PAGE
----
Changes in mass, extent, duration, and physical properties of snow are key elements for studying associated climate change feedbacks in northern regions. In this study, we analyzed snowpack physical properties along a ‘mega’ transect from 47°N to 83°N (4,000 km) in northeastern Canada, which includes marked transitions between ecozones from boreal forest to subarctic and arctic ecosystems. Our unique dataset of 391 detailed snowpits acquired over the last 20 years, complemented with snow data from weather stations, shows that snowpack properties such as snow water equivalent, snow depth, density, grain size and basal depth hoar fraction (DHF) are strongly linked to vegetation type. Based on these results, we propose an updated classification of snow types in three classes: boreal forest snow (47–58°N), tundra snow (58–74°N) and polar desert snow (74–83°N), which is more appropriate to the study area than the general north hemisphere classification commonly used. We also show that shrub presence along the transect contributes to a significant increase in DHF development which contributes most strongly to the thermal insulation properties of the snowpack. Overall, our analysis suggests that snow–vegetation interactions have a positive feedback effect on warming at northern latitudes.
Snow usually covers the ground for more than half of the year in northern regions, making it a key environmental component. Snow is a medium where many physical variables interact with climate (temperature, precipitation, wind) and with the soil and vegetation (Pearson et al. 2013; Meredith et al. 2019; Diro and Sushama 2020; Grünberg et al. 2020). Past analyses of snow time series have mainly focused on snow cover duration and extent (Brown and Mote 2009; Brown et al. 2010; Liston and Hiemstra 2011; Mortimer et al. 2020), and on snow water equivalent (SWE) (Takala et al. 2011; Larue et al. 2017) or snow mass (SWE x Snow Extent) (Pulliainen et al. 2020). Specifically, Pulliainen et al. (2020) showed that, over the last 40 years, snow mass has decreased by 4% per decade across North America, but that no such trend was detected in Eurasia. Both continents exhibit high regional variability, mainly driven by variable regional warming and precipitation rates. The positive feedback effects of increased snowfall can counter the negative feedback effect of warming on SWE (Brown and Mote 2009). Also, topography and vegetation contribute to local variability by affecting snow accumulation. However, while variables impacting SWE and snow cover duration have been investigated, few studies have analyzed how the physical properties of the snowpack are linked to regional and local spatial variability.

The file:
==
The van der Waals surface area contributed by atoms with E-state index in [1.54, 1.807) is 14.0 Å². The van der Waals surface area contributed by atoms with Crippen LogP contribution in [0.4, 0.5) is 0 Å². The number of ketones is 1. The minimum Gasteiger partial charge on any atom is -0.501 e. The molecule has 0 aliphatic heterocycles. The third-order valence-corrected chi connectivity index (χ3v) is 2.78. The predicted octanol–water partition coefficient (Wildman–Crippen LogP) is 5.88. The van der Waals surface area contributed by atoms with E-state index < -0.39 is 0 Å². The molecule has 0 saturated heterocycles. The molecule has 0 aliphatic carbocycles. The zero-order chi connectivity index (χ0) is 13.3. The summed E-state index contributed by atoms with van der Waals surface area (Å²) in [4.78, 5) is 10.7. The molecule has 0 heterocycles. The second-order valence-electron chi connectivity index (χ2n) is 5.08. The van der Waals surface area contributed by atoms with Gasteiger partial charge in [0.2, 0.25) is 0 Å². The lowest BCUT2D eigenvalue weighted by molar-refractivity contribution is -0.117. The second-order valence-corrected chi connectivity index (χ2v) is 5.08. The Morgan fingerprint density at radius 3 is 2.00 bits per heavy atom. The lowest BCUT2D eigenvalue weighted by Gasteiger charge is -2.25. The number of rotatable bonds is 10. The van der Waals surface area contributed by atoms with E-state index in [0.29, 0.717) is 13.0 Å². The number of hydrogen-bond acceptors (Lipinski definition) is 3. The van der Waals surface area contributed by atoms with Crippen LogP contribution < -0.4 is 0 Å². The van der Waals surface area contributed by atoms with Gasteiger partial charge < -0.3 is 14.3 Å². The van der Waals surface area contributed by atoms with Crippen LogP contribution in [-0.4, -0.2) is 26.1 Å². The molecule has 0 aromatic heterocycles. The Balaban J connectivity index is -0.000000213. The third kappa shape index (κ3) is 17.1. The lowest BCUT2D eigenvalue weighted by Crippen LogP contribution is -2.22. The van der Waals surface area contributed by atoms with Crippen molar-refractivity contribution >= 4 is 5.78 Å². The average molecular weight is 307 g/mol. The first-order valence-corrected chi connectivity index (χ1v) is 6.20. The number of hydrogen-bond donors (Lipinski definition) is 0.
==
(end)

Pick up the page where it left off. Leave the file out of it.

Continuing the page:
Snowpack properties, mainly density, thermal conductivity and microstructure (snow grain type), govern heat exchanges between the atmosphere and the ground through the snow, and therefore soil temperature (Park et al. 2015; Domine et al. 2019). In turn, soil temperature affects the temperature gradient in the snowpack and therefore the conditions of snow metamorphism that may lead to the formation of large snow crystals known as depth hoar, mostly at the base of the snowpack (Colbeck 1993; Sturm and Benson 1997; Domine et al. 2016b). Depth hoar layers form under large temperature gradients that drive large upward water vapor fluxes. These layers are responsible for most of the thermal insulation properties of snowpacks in the Arctic (Zhang et al. 1996). The temperature gradient, especially at the beginning of the snow season, is affected by soil moisture, as greater moisture maintains the soil at 0°C for a longer period, allowing for large temperature gradients to persist and favoring depth hoar formation (Domine et al. 2018). Wind also strongly affects snow thermal properties. Snow drifting during the windy episodes that frequently sweep barren Arctic regions leads to the formation of hard dense wind slabs with a high thermal conductivity that favor soil cooling, reduce the temperature gradient in the snowpack and limit or prevent depth hoar formation (Domine et al. 2018). Lastly, snow depth, largely determined by the amount of snowfall, also determines snow physical properties.